Does God Exist? Look into the Eyes of a Dog
Last night, after my customary evening prayers and climbing into bed, my cocker spaniel Jasper jumped on the bed with me, as he is apt to do, and, then hovering over me like some special guardian surveying his charge, his legs on my chest, looked directly at me with his two adoring brown eyes. It was as if to say: “It’s bed-time, and I wanted to ‘say’ to you ‘please keep safe,’ ‘good night,’ ‘my love and devotion’ for you.”
I know, I know—dogs don’t speak, but they do communicate in so many other ways…in their movements, in their barking and whining, by wagging their tails or moving their paws, but perhaps most effectively with their eyes. Jasper’s eyes were lit with warmth and contentment, but also with a kind of fealty and intimate comradeship that only a person who has had a close canine companion for any length of time can understand and fathom.
As I looked back into those golden globes, I thought: “Here indeed was one of God’s little creatures, a kind of little barking Guardian Angel, a creature whose ancestors began to faithfully accompany man thousands of years ago, at the very origins of civilization.”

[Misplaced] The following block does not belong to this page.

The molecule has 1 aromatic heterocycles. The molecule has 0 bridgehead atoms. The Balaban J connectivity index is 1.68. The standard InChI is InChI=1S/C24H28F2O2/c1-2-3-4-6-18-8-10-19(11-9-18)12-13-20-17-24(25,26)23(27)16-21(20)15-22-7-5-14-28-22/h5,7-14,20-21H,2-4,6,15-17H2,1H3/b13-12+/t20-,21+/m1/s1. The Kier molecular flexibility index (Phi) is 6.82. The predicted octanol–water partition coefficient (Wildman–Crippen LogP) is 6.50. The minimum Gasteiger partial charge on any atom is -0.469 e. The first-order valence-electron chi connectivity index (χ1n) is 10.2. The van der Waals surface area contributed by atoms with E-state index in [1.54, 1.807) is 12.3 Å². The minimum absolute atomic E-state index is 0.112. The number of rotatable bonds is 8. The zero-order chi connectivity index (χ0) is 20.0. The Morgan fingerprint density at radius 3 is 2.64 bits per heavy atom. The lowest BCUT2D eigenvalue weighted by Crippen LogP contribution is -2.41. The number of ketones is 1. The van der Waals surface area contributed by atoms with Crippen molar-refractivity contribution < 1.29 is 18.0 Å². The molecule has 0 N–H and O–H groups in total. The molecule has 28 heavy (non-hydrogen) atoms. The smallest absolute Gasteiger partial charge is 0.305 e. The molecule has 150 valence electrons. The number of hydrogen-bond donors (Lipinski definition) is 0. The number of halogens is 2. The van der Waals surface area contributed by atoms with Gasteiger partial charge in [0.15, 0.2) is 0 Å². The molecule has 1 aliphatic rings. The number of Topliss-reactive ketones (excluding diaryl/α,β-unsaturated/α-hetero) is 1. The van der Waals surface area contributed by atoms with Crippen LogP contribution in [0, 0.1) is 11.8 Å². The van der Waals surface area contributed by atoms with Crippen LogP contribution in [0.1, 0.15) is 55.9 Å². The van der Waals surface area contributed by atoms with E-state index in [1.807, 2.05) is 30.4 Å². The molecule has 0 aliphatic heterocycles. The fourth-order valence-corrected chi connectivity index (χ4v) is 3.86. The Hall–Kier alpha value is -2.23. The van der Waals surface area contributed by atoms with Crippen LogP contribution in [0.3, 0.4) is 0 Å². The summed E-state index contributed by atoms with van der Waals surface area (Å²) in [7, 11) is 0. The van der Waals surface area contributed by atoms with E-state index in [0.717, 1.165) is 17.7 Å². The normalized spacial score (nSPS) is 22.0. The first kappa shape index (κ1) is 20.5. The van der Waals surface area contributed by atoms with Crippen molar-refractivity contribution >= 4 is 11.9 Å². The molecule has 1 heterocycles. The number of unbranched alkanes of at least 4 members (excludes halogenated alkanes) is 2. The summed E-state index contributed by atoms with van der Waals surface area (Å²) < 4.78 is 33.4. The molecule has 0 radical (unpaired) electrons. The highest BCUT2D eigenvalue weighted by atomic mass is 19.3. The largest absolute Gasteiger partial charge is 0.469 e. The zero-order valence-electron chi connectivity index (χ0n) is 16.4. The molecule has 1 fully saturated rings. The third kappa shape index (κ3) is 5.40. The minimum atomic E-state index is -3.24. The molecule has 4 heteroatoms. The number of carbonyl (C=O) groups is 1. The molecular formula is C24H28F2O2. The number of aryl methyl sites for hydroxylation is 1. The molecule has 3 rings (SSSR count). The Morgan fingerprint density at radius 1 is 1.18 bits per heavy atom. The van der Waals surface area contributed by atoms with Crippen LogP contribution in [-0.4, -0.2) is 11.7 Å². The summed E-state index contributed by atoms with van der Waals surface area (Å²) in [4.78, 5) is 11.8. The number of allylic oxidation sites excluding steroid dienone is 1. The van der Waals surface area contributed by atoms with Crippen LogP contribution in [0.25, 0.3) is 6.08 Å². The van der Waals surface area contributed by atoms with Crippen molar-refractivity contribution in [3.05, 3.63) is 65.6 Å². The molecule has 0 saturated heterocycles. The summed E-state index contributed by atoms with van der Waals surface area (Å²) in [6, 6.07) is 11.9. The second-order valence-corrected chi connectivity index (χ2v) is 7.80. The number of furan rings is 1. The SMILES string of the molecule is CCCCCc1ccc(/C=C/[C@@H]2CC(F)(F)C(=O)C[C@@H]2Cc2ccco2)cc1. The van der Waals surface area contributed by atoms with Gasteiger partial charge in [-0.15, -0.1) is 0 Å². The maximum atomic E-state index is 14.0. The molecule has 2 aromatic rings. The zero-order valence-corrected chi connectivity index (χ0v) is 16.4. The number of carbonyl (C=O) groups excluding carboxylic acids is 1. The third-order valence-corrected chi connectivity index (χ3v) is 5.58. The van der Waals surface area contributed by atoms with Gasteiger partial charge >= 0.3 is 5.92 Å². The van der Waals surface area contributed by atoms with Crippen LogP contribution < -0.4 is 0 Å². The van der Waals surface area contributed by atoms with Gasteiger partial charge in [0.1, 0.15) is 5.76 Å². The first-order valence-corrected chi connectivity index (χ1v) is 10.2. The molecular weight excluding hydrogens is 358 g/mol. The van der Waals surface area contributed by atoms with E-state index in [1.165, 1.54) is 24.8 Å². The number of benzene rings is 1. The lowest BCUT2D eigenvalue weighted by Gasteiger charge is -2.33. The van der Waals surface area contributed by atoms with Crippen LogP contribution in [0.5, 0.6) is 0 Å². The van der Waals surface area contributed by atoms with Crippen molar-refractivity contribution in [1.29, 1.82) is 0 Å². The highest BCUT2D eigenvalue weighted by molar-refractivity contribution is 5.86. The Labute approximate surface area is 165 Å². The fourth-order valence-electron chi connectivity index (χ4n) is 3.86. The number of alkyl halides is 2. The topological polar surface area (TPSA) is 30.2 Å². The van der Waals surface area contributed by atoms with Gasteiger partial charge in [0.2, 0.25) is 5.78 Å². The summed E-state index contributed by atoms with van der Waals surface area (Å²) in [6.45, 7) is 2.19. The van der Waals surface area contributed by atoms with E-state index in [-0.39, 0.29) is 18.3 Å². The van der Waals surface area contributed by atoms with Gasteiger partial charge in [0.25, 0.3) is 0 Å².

Here in this adoring face was in fact a representation of the goodness of the Creator—in a sense, the Face of God Himself exemplified by this canine, composed of an intricate pattern of muscle, organs and tissue, but far more than the sum of his physical parts. Yes, a creation of Nature, the result of a very long line of other canines, but issuing forth in a living being with a unique personality all his own.
For me—and I realize to those with a scientific bent this may seem a bit naïve—that Jasper exists is, in a very special way, a definite sign that not only does God exist, but that He has taken very special effort in devising His creation.
Consider the essential: here is this animal, this creature who breathes, moves, eats, plays with and accompanies me, has emotions (which on close inspection over time I can detect)…and shows them. Here is a creature of extreme complexity physiologically, less so than humans, but still complex. Millions of minute cells programmed to work in harmony, and over them all a distinct, motivating, life-giving personality, and indeed what St. Thomas Aquinas called a living “animal soul.”
I was put in mind of that superb English film, “Dean Spanley” (2008), starring Jeremy Northam, Sir Peter O’Toole, Sam Neill, Judy Parfit, and Bryan Brown; it’s one of my favorite—perhaps my all-time favorite—movies. Based on a short novella by British writer Baron Dunsany it is both whimsical and deeply moving in it message. And it uses dogs to represent the kind of spiritual bond that exists between mankind and canines, but also, more importantly, between Man and other human beings. That bo
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